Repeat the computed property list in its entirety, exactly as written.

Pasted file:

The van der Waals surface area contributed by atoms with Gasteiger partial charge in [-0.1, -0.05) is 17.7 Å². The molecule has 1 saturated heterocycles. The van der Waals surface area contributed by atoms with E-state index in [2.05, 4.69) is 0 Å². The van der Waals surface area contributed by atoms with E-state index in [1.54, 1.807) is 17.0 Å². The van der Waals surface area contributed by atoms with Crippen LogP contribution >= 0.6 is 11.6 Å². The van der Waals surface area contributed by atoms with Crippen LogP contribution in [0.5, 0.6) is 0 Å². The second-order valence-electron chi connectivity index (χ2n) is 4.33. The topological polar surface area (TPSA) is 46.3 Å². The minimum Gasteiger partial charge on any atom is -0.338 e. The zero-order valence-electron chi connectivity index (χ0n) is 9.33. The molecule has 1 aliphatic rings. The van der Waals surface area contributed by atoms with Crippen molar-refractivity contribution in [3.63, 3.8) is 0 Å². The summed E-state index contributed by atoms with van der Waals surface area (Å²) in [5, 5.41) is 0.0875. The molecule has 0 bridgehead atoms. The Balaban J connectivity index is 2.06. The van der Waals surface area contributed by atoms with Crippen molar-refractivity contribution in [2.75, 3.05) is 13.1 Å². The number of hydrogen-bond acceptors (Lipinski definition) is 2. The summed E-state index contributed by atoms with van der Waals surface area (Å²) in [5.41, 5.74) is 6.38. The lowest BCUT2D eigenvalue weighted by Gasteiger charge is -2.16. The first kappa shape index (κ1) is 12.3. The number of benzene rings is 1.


The van der Waals surface area contributed by atoms with Gasteiger partial charge in [-0.1, -0.05) is 17.7 Å². The molecule has 1 saturated heterocycles. The van der Waals surface area contributed by atoms with E-state index in [2.05, 4.69) is 0 Å². The van der Waals surface area contributed by atoms with E-state index in [1.54, 1.807) is 17.0 Å². The van der Waals surface area contributed by atoms with Crippen LogP contribution >= 0.6 is 11.6 Å². The van der Waals surface area contributed by atoms with Crippen LogP contribution in [0.5, 0.6) is 0 Å². The second-order valence-electron chi connectivity index (χ2n) is 4.33. The topological polar surface area (TPSA) is 46.3 Å². The minimum Gasteiger partial charge on any atom is -0.338 e. The zero-order valence-electron chi connectivity index (χ0n) is 9.33. The molecule has 1 aliphatic rings. The van der Waals surface area contributed by atoms with Crippen molar-refractivity contribution in [3.63, 3.8) is 0 Å². The summed E-state index contributed by atoms with van der Waals surface area (Å²) in [5, 5.41) is 0.0875. The molecule has 0 bridgehead atoms. The Balaban J connectivity index is 2.06. The van der Waals surface area contributed by atoms with Crippen molar-refractivity contribution in [2.75, 3.05) is 13.1 Å². The number of hydrogen-bond acceptors (Lipinski definition) is 2. The summed E-state index contributed by atoms with van der Waals surface area (Å²) in [5.41, 5.74) is 6.38. The lowest BCUT2D eigenvalue weighted by Gasteiger charge is -2.16. The first kappa shape index (κ1) is 12.3. The number of benzene rings is 1.